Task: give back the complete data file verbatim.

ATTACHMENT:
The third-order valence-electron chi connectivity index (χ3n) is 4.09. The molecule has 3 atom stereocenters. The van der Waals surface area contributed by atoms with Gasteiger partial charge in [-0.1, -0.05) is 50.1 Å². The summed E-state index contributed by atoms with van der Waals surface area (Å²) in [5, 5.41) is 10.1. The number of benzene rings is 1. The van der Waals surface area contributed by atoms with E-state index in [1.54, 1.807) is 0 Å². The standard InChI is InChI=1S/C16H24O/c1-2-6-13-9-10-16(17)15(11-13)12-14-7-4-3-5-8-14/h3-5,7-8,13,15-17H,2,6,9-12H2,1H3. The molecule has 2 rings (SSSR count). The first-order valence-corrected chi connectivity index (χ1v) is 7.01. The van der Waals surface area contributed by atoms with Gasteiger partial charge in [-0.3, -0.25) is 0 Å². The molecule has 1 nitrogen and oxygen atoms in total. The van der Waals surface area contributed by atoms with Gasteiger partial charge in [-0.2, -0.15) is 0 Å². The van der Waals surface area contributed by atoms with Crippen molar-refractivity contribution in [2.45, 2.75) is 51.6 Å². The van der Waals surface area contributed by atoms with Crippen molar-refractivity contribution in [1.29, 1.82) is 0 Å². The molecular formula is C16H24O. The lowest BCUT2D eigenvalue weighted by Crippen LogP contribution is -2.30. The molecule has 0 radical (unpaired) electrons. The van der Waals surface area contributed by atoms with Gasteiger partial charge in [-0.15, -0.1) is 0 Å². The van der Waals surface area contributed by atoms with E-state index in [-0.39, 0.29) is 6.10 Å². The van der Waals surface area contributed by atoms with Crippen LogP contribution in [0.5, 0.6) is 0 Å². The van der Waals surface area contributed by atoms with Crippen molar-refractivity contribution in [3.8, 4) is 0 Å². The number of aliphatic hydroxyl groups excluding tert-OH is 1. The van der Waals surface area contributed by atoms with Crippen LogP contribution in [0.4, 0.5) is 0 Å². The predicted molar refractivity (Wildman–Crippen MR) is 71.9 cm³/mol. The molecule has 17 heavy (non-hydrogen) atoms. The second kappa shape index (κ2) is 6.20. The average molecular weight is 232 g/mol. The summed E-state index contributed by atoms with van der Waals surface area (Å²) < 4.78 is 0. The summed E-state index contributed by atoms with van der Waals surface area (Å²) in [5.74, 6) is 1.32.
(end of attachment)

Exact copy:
The third-order valence-electron chi connectivity index (χ3n) is 4.09. The molecule has 3 atom stereocenters. The van der Waals surface area contributed by atoms with Gasteiger partial charge in [-0.1, -0.05) is 50.1 Å². The summed E-state index contributed by atoms with van der Waals surface area (Å²) in [5, 5.41) is 10.1. The number of benzene rings is 1. The van der Waals surface area contributed by atoms with E-state index in [1.54, 1.807) is 0 Å². The standard InChI is InChI=1S/C16H24O/c1-2-6-13-9-10-16(17)15(11-13)12-14-7-4-3-5-8-14/h3-5,7-8,13,15-17H,2,6,9-12H2,1H3. The molecule has 2 rings (SSSR count). The first-order valence-corrected chi connectivity index (χ1v) is 7.01. The van der Waals surface area contributed by atoms with Gasteiger partial charge in [-0.3, -0.25) is 0 Å². The molecule has 1 nitrogen and oxygen atoms in total. The van der Waals surface area contributed by atoms with Gasteiger partial charge in [-0.2, -0.15) is 0 Å². The van der Waals surface area contributed by atoms with Crippen molar-refractivity contribution in [2.45, 2.75) is 51.6 Å². The van der Waals surface area contributed by atoms with Crippen molar-refractivity contribution in [1.29, 1.82) is 0 Å². The molecular formula is C16H24O. The lowest BCUT2D eigenvalue weighted by Crippen LogP contribution is -2.30. The molecule has 0 radical (unpaired) electrons. The van der Waals surface area contributed by atoms with Gasteiger partial charge in [-0.15, -0.1) is 0 Å². The van der Waals surface area contributed by atoms with E-state index in [-0.39, 0.29) is 6.10 Å². The van der Waals surface area contributed by atoms with Crippen LogP contribution in [0.5, 0.6) is 0 Å². The van der Waals surface area contributed by atoms with Crippen molar-refractivity contribution in [3.8, 4) is 0 Å². The number of aliphatic hydroxyl groups excluding tert-OH is 1. The van der Waals surface area contributed by atoms with Crippen LogP contribution in [0.4, 0.5) is 0 Å². The predicted molar refractivity (Wildman–Crippen MR) is 71.9 cm³/mol. The molecule has 17 heavy (non-hydrogen) atoms. The second kappa shape index (κ2) is 6.20. The average molecular weight is 232 g/mol. The summed E-state index contributed by atoms with van der Waals surface area (Å²) < 4.78 is 0. The summed E-state index contributed by atoms with van der Waals surface area (Å²) in [5.74, 6) is 1.32.